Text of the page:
After a motion to preserve the scheduled Jan. 6 implementation of paid parking at the Palm Avenue garage failed to receive the support of a majority of commissioners, it seemed the Sarasota City Commission was destined to delay the program until after the season concluded.
By the end of the discussion, however, the commission took no other action. As a result, that Jan. 6 start date was preserved after all.
Steve Seidensticker, the owner of Louies Modern, requested that the city commission consider postponing the implementation of paid parking at the garage until after the season. Downtown merchants — including Louies Modern, which occupies the ground floor of the Palm Avenue garage — would be negatively affected if the change was made in-season, Seidensticker argued.
Vice Mayor Willie Shaw and Commissioner Susan Chapman sided decisively against the request, moving that the current timeline for implementation be maintained. Chapman and Shaw argued the cost of maintaining the garage and a $500,000 parking fund deficit demanded the creation of a new revenue stream.
“I realize what we're looking at both ways, but I know the deficit continues to grow if we don't do something to address it,” Shaw said.
That motion was defeated in a 2-3 vote, which appeared to be a sign the commission was interested in postponing the start date.
Mayor Shannon Snyder and Commissioner Paul Caragiulo both voted against the paid parking program when it was first approved in September. At Monday’s meeting, Snyder argued the city should privatize the parking garage to help offset the debt in the city’s parking fund, and that paid parking would be unpopular with both shoppers and retailers.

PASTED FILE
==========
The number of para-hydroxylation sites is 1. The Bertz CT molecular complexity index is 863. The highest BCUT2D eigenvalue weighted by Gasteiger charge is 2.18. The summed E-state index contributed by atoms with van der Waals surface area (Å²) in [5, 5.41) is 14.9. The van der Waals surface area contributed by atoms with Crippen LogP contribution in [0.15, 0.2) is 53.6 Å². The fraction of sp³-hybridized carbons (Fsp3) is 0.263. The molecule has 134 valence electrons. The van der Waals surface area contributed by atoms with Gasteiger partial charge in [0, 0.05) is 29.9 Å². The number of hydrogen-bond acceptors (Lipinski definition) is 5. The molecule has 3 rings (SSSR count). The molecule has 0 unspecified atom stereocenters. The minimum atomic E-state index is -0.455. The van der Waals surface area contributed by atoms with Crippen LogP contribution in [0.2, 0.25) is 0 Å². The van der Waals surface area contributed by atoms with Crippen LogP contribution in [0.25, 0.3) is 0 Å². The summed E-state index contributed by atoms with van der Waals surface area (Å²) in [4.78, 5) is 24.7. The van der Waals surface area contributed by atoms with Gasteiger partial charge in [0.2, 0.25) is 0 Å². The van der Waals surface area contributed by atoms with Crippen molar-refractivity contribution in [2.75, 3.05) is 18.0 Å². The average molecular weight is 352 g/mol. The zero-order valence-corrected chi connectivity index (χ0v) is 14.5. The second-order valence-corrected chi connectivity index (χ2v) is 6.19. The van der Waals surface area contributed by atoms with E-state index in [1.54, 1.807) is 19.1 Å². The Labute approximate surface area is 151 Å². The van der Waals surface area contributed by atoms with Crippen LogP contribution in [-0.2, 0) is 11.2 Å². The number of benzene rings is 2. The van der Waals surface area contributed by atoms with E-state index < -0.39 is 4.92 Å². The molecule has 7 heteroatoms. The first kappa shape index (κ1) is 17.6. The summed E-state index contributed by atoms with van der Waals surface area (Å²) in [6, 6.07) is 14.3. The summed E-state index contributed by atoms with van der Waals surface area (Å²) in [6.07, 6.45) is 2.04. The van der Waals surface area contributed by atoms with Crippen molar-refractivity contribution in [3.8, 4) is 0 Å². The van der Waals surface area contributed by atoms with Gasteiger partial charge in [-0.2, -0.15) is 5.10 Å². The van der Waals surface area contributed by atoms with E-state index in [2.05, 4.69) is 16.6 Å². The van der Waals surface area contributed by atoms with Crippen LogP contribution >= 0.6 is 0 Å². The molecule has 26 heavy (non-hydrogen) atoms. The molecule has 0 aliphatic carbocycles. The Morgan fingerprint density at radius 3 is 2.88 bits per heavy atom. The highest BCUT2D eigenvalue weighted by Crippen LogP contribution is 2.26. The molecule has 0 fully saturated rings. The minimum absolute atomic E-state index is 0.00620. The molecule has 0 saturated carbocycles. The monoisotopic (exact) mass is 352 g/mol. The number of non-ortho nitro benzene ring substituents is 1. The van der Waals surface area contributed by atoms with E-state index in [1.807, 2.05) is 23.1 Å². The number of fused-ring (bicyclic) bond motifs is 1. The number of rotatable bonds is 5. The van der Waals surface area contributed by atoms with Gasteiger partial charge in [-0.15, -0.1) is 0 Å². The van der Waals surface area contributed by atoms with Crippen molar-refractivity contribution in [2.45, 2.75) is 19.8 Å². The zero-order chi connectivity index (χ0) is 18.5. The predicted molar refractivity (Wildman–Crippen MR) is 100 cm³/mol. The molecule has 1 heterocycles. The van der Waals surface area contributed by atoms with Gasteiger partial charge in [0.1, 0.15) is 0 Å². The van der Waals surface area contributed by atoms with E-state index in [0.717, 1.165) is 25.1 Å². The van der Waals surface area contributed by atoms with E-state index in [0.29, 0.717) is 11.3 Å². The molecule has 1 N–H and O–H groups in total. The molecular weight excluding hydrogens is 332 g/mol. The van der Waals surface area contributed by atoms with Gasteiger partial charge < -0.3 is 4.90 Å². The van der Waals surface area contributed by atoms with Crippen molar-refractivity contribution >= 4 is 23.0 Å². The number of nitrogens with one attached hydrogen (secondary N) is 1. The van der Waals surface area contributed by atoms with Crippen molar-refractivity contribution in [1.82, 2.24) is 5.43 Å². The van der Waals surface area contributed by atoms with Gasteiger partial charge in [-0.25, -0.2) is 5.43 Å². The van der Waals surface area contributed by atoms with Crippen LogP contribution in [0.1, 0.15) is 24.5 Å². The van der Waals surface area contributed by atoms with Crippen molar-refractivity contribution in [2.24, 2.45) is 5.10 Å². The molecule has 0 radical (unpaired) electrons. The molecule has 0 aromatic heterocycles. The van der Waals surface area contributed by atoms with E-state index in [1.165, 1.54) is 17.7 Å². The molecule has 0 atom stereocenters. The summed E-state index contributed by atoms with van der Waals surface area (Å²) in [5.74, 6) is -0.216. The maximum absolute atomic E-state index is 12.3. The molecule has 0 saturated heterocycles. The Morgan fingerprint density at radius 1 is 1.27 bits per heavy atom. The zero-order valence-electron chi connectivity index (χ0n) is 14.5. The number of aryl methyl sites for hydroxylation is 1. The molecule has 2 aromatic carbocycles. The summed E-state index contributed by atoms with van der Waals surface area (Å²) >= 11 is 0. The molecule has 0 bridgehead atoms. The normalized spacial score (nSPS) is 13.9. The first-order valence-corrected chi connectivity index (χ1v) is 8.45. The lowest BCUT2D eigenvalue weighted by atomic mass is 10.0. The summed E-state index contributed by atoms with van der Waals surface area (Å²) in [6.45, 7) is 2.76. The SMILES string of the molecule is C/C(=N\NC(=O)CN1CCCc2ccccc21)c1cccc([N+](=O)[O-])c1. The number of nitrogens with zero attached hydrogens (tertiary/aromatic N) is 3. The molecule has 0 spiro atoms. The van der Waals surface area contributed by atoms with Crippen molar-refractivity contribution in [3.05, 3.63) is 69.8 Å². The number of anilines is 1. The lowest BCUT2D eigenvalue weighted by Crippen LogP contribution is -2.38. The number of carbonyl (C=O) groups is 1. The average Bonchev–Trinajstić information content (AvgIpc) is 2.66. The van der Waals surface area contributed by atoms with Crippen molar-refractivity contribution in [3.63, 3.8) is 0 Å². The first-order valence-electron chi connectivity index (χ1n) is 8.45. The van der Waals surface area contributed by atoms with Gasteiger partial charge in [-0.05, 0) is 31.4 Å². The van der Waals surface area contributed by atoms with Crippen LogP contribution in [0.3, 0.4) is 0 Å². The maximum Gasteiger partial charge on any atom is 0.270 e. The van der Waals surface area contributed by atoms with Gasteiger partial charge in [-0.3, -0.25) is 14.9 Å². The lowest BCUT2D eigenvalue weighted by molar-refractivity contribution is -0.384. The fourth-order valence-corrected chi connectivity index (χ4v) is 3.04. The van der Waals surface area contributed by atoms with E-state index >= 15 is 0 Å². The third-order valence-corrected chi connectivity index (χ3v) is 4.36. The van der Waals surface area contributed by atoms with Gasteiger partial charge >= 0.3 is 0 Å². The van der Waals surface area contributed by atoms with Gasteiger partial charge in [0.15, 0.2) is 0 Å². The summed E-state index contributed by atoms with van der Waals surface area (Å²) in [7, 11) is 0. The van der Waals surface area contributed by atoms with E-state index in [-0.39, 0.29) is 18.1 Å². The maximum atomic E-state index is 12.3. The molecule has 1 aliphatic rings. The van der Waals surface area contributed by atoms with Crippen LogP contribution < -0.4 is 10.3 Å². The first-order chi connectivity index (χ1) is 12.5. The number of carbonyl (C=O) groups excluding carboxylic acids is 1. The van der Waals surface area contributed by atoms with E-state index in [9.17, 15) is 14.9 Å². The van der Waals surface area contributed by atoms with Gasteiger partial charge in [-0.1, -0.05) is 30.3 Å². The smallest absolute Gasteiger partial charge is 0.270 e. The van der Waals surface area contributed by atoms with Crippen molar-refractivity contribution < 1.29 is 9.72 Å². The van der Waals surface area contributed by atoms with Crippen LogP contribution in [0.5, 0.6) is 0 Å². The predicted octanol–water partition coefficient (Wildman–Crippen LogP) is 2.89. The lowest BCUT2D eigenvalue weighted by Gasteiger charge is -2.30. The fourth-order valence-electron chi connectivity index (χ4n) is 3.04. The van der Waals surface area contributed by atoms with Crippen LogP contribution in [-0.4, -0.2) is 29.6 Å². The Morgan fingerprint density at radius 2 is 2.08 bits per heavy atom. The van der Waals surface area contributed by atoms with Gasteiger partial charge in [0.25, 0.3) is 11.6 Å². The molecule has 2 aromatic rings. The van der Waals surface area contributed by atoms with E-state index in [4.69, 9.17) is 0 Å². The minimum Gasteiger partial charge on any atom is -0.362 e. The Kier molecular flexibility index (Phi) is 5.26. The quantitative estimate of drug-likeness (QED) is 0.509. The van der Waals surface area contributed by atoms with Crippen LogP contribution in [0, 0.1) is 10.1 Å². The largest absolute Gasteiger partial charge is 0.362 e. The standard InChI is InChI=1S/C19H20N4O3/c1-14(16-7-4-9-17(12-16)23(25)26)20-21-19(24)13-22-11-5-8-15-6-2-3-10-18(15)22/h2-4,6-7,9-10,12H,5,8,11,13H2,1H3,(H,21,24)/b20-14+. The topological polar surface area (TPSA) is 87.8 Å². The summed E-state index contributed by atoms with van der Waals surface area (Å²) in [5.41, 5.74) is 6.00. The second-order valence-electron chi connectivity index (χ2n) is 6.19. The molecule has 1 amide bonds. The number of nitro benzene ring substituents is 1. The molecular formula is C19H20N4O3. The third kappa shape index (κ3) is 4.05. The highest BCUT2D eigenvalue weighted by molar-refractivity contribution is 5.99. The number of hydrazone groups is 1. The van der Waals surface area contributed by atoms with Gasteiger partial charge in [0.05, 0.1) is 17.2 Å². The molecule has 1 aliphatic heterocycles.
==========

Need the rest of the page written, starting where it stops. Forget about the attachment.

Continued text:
“The only person who's going to be happy about it is Randy Benderson,” Snyder said, referring to the president of the development company behind The Mall at University Town Center, among other projects.
Caragiulo also argued against the current timeline, and said the city should be taking a more holistic approach to managing parking rather than approving piecemeal changes.
Commissioner Suzanne Atwell, an advocate for paid parking in the city, agreed with Caragiulo. She said if the parking division came back with a comprehensive plan next year, she could support the short-term delay of paid parking at the garage.
In the end, however, no commissioners made a motion to delay the paid parking start date, which means the program is still on track to begin Jan. 6.
Snyder, who was presiding over the meeting, was flummoxed when nobody responded to his request for another motion.
“When I asked for a motion, nobody said anything,” Snyder said. “Staff can’t make that decision to delay it. I want to get rid of it, but we’ve already approved a start date.”
Also at Monday’s meeting:
• The commission directed staff to look into purchasing the property at 1174 and 1186 Hampton Road. A sizable contingent of residents near the property spoke at the meeting, arguing that the city didn’t properly reclassify the property from multi-family residential to community commercial in the city’s Future Land Use Map in 2008. The current owner of the property, Rejuvenation Media, is seeking to change the land’s zoning classification to North Trail and build a medical spa on the land.
Snyder suggested the city’s purchase of the property could avoid a lawsuit stemming from the dispute, which commissioners said seemed inevitable regardless of which side they came down on.
• Commissioners agreed to fund Chapman’s legal fees in a Government-in-the-Sunshine Law suit through Dec. 2, the date of the next commission meeting. Chapman is the last remaining defendant in a lawsuit that also named Atwell and the city as defendants. The other two defendants have both settled with the plaintiff. The commission will decide at the next meeting whether to continue to pay for Chapman’s defense going forward.
Contact David Conway at email@example.com.